Executive Corner: Are These Beliefs Crippling Your Firm?
You’re probably familiar with the adage “beliefs drive behaviors, behaviors drive results.” From my 15 years of experience as an owner and CFO for architecture and engineering firms, I can tell you that faulty beliefs are the biggest culprit when firms are underperforming financially and struggling in other business areas.
The challenge is that most of these firms don’t know that holding faulty beliefs is what’s driving poor performance. That’s why it’s of paramount importance that every firm has a way to identify, challenge and then change faulty beliefs.
To get you started on this road of discovery, I listed below some common beliefs that can be detrimental to a design firm’s operations. See if your firm has any of these or other similar beliefs keeping it from peak performance.
[Insert name] is a terrible employee and cancer to our culture, but they’re a great engineer/architect, so we can’t afford to lose them. Actually, it’s the opposite: you can’t afford to keep them. Your valuable employees and clients probably dislike working with them and will probably leave if you continue to subject them to this culture-destroyer.
Our client service is far better than our competition’s service. Every firm claims this, but most don’t realize their client service is similar to the client service at the firm down the street. Very few firms have asked their employees or clients what they think about their service. When was the last time your firm did a survey? If you think your client service is good—and it’s not—you might be inviting your clients to go elsewhere. And by the way, excellent service isn’t a dominant competitive advantage (DCA)—it’s the ante for getting into the game. You need to find out what excellent client service looks like for your clients. Are you delivering that?
There are no good people to hire out there (so let’s keep the lousy ones we have). Sure there are! And they’re working for your competition! If you continue to keep underperforming employees, the outstanding people you have will eventually leave because A and B players want to work with other A and B players, not C players. Know where the A players are in other firms and have a plan for getting them on your team, even if your budget doesn’t presently support the cost. Better yet, make room in your budget for A players by not having C players.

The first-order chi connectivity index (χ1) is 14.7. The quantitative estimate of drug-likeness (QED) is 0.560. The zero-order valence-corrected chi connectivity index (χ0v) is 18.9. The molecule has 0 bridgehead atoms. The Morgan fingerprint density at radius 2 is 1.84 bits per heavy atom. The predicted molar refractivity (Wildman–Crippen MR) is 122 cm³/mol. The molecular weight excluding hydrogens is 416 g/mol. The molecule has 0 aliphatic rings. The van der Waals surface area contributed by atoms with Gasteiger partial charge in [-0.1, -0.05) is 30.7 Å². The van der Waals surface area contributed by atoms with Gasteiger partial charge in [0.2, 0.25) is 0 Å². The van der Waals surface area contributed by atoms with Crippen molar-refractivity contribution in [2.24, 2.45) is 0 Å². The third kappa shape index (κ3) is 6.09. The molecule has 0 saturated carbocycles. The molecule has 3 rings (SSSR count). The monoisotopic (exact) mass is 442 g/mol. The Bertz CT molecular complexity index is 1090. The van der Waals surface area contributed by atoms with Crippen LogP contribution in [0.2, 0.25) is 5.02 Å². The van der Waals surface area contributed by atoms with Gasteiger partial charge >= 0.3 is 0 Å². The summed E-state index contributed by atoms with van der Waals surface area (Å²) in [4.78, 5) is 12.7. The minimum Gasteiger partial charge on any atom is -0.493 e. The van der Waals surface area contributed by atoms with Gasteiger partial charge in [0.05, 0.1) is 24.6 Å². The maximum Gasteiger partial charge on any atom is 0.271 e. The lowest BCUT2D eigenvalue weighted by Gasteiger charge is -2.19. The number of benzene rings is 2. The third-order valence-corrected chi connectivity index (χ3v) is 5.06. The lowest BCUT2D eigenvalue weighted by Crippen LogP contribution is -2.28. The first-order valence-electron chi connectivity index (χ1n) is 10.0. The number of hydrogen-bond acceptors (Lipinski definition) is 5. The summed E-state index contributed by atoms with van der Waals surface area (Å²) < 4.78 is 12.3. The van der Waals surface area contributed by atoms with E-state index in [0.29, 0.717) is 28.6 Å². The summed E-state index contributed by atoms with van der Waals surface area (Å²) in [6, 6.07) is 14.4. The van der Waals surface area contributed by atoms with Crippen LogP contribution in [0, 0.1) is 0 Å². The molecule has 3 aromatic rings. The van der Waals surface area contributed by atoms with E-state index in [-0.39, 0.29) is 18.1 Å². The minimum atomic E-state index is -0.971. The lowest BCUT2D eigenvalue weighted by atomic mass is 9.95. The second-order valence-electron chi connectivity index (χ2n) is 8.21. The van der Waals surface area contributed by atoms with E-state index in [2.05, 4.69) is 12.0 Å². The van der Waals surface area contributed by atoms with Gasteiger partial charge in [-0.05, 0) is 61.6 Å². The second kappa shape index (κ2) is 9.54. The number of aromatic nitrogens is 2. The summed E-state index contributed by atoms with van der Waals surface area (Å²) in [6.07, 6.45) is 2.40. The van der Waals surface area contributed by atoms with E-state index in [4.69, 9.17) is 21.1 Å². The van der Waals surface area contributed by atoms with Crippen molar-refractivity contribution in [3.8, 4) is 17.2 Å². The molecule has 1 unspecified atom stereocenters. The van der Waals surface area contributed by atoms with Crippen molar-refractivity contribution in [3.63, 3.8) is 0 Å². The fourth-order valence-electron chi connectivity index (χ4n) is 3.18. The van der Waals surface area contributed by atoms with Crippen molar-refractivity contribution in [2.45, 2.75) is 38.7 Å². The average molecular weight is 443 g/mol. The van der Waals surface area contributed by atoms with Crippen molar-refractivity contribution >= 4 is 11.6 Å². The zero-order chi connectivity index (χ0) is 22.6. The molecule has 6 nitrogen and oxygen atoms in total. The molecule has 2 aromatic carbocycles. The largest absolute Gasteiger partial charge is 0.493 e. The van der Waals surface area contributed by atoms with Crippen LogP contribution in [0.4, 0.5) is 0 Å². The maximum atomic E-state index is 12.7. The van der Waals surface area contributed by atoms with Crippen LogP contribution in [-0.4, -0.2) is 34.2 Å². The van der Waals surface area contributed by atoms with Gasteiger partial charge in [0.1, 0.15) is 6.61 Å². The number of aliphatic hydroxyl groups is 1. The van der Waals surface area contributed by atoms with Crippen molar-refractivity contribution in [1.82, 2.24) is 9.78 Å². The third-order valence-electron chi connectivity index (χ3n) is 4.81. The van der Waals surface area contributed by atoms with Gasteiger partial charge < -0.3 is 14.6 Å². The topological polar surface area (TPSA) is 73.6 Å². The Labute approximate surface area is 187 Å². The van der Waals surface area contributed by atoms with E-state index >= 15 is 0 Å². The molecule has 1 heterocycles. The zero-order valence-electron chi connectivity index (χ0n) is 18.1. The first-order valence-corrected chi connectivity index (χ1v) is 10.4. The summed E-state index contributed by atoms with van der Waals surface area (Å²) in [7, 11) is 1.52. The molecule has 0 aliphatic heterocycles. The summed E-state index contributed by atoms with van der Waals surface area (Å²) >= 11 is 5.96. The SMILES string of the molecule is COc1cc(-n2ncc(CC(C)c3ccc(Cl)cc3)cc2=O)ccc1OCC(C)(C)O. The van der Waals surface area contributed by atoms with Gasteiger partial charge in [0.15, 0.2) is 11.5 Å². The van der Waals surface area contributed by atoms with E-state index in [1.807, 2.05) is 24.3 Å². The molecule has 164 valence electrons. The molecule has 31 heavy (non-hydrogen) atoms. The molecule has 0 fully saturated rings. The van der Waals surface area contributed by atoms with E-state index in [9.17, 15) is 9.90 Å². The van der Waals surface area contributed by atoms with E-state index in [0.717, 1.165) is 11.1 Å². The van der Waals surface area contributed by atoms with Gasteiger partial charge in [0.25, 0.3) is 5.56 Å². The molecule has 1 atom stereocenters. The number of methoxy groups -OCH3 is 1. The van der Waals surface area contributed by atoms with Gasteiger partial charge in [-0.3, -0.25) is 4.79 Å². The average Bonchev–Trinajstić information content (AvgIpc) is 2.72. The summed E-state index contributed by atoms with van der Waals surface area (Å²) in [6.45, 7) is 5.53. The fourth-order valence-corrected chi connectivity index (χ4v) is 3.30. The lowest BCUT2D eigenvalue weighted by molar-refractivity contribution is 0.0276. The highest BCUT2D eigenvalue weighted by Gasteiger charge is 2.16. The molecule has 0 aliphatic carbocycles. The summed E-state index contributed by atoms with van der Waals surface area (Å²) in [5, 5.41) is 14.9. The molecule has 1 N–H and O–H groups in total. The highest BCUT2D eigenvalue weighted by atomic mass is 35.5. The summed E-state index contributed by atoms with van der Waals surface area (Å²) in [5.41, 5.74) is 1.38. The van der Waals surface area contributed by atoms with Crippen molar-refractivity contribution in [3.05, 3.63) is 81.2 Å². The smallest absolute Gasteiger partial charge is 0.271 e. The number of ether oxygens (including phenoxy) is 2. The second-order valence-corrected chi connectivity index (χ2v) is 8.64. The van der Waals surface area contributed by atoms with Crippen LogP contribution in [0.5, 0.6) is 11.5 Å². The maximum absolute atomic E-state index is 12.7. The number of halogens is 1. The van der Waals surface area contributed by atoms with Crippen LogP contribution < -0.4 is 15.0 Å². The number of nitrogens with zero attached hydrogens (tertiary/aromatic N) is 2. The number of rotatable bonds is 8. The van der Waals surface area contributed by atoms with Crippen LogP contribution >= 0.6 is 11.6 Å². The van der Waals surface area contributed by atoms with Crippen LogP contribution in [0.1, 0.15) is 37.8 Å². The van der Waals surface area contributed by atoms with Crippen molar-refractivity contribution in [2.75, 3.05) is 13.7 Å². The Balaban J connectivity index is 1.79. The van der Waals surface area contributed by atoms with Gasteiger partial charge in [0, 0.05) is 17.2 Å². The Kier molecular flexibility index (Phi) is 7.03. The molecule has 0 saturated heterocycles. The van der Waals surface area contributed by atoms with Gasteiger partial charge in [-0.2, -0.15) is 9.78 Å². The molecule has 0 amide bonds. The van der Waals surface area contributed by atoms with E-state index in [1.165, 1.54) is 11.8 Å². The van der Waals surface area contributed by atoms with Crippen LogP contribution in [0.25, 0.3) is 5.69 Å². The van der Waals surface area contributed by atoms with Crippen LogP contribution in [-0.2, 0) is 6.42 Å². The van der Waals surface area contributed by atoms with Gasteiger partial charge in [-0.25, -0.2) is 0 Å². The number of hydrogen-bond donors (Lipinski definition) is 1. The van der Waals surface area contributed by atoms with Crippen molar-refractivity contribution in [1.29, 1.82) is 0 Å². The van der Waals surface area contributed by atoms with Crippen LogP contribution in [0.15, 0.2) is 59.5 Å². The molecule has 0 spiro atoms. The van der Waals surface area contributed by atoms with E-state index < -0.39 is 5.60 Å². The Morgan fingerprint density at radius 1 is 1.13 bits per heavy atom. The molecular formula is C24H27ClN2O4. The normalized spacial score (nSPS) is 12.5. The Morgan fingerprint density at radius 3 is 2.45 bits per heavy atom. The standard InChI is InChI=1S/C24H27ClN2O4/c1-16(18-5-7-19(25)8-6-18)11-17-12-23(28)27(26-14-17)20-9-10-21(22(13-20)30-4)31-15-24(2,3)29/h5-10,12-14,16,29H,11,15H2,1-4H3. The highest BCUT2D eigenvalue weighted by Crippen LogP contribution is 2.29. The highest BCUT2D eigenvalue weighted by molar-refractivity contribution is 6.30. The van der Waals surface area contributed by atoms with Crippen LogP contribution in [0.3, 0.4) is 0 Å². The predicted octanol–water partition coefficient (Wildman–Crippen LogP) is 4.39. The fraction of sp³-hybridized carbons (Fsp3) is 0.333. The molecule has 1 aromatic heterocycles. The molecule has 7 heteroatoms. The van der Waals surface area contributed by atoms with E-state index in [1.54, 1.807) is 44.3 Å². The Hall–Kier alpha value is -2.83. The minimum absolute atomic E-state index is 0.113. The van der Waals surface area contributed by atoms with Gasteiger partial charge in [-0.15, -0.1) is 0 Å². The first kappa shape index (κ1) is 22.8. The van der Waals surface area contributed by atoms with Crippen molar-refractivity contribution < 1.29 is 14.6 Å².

If we raise our prices, then our clients will leave. Some might, but those are the ones who view your work as a commodity, and they’re probably not the clients you want. You must raise prices because your cost of doing business (e.g., wages, rent, insurance, etc.) increases every year. If you don’t strategically raise your prices, then your profit margin will erode over time.
We don’t train our employees because they’ll end up leaving and taking all that training to our competitors. So … you end up with a poorly trained workforce, and they stay. That sounds worse to me. Maybe a better belief is that we have highly trained employees, and we incentivize them to stay.
We need to keep our overhead as low as possible. The problem with this belief is that it’s short-sighted and sacrifices the business’ longevity and scalability for the sake of short-term profitability. The key to investing your overhead dollars is to balance profitability with expenditures that create a valuable business over the long-term.
We don’t need an ownership transition plan since I have no intention of retiring anytime soon. This belief is detrimental to your business in so many ways, but let’s look at a couple of reasons. First, the most-successful plans we see usually take 5-10 years to implement, so if you wait too long, you’re increasing the risk that you won’t get the exit you want on your terms. Second, your successors need to know that you will exit, how you will exit and how it affects them. In this regard, lack of planning could mean they seek other avenues where their future is more certain, probably at another firm. Then to whom will you transition your firm?
These are but a few examples of faulty beliefs that haunt the halls of design firms. If you aren’t getting the results you want in a particular area, the first thing to do is examine the beliefs you have on that subject. This self-examination can be tricky, so you should consider having a trusted advisor help you. Once you’ve identified the faulty belief, the next step is to replace it with one that serves you better. This better belief will lead to better behavior, which will inevitably lead to better results.
About Carl von Hake
Carl von Hake, CPA, is an associate principal at Rusk O’Brien Gido + Partners, specializing in corporate financial advisory services; email: [email protected]